As the creator of “The Vagina Monologues,” one of the most popular and controversial plays of the past two decades, Eve Ensler had long been seen as a pillar of strength among feminists and women’s rights activists. Yet she was harboring dark secrets of her own past — including a childhood ruined by her mother’s remoteness and her father’s sexual abuse — that made her feel out of touch with her own body, and by extension, the world.
But when she encountered countless female victims of rape and abuse while traveling through the Democratic Republic of Congo (DRC) in Africa, Ensler was shocked out of her emotional shell. Add in the fact that she was forced to endure a brutal fight for her own life as she successfully battled uterine cancer, and Ensler finally attained the breakthroughs that enabled her to be true to herself while bonding with the Earth.
Her powerful journey to enlightenment is now recounted in her memoir, “In the Body of the World,” which she will discuss at 7 p.m. Tuesday at All Saints Church in Pasadena. Speaking by phone while traveling on her book tour, Ensler explained the transformation at the core of her story.
“The book is talking about how to wake up and stop being disassociated from our bodies and shows that we’re all asleep,” says Ensler, who turns 60 on Saturday. “Start paying attention to your body and stop seeing it as a machine that takes you around. Our bodies are organisms like the world that we need to be aware of and drive into shape.”
Ensler believes that she had been separated emotionally and psychologically from her body by five years of sexual abuse suffered at the hands of her father from the ages of 5 to 10. A native of New York City, she also believes that personal traumas cut individuals off from recognizing the pain and struggles of the people and environments surrounding them.
“When we’re separated from our bodies by trauma, we’re separated from Earth and each other. We’re neither here nor there,” she explains. “We deny a loss we should be awake to, deny climate change and the fact it’s getting worse, denying poor people we pass by on the street. Being awake is the best state to be in, and it protects us.”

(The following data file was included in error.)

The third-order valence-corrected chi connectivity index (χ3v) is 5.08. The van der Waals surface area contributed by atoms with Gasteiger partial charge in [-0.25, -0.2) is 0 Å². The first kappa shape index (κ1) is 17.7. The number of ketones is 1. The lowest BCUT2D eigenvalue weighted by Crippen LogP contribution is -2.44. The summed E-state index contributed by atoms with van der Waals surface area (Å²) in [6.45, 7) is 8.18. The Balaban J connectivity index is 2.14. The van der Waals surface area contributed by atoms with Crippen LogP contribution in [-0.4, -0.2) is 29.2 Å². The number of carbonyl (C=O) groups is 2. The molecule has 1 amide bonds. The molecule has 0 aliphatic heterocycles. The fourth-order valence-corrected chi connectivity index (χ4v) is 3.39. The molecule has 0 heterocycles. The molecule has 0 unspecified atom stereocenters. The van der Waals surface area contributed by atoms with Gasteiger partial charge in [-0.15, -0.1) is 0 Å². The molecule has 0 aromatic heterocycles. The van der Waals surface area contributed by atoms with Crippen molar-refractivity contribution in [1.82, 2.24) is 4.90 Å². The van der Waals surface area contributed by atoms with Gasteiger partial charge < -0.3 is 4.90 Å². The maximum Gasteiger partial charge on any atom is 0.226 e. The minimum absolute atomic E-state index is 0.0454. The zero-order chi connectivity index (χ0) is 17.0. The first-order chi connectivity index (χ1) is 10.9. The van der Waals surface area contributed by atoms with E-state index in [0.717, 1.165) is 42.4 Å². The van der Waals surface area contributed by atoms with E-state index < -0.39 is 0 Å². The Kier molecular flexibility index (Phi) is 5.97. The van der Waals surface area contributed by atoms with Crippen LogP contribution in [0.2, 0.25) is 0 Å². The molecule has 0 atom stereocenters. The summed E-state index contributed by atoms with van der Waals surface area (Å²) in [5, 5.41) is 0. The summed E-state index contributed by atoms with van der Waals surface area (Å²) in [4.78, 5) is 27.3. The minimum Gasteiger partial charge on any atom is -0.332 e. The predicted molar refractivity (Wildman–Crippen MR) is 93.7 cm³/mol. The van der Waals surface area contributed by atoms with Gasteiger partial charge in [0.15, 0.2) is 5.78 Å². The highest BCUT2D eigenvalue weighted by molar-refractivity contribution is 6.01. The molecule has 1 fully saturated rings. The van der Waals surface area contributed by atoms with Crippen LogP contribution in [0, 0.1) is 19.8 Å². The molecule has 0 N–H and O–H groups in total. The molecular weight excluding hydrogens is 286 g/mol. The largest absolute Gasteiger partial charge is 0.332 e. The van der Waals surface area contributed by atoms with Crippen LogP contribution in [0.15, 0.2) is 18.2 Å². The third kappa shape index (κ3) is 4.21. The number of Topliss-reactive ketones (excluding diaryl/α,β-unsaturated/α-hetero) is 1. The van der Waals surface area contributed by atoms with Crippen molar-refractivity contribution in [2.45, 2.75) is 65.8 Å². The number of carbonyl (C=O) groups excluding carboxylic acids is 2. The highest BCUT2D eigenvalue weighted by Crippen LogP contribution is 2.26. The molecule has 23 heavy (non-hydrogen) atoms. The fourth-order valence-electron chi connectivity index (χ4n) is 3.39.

Ensler has devoted her entire career to doing work that protects women and their rights, not only creating “The Vagina Monologues” but also establishing V-Day as a global activist movement to stop violence against women and girls. V-Day has raised more than $80 million by staging benefit productions of “The Vagina Monologues” worldwide, providing funding for 12,000 women’s shelters in locales as diverse as the Congo, Iraq and South Dakota.
She has also worked with women against the oppressive Taliban regime in Afghanistan, leads writing groups in women’s prisons, and wound up supervising the creation of City of Joy, a community for women survivors of gender violence in the DRC. City of Joy provides up to 180 women annually with group therapy, self-defense training, comprehensive sexuality education, economic empowerment and cultural opportunities, with the entire facility run by Congolese women themselves.
But she is perhaps most proud of her work with One Billion Rising, the global dance protest campaign against violence, and in support of justice and gender equality for women. For her efforts, Ensler has been honored with a bevy of awards, including the prestigious Isabelle Stevenson Award at the Tony Awards for her activism, an Obie Award for “The Vagina Monologues,” a Guggenheim Fellowship Award in Playwriting, and the Sundance Film Festival’s Freedom of Expression Award for her film, “What I Want My Words To Do To You.”
“Whenever you tell the truth about yourself, you get free,” says Ensler. “Holding secrets is toxic and trauma is a disease absolutely connected to cancer. The more we can release it the chances are good of healing and moving forward.”
Vroman’s Bookstore presents Eve Ensler discussing and signing copies of her memoir “In the Body of the World” at 7 p.m. Tuesday at All Saints Church, 132 N. Euclid Ave., Pasadena. Admission is free. Doors open at 6 p.m. Call (626) 449-5320 or visit vromans.com.
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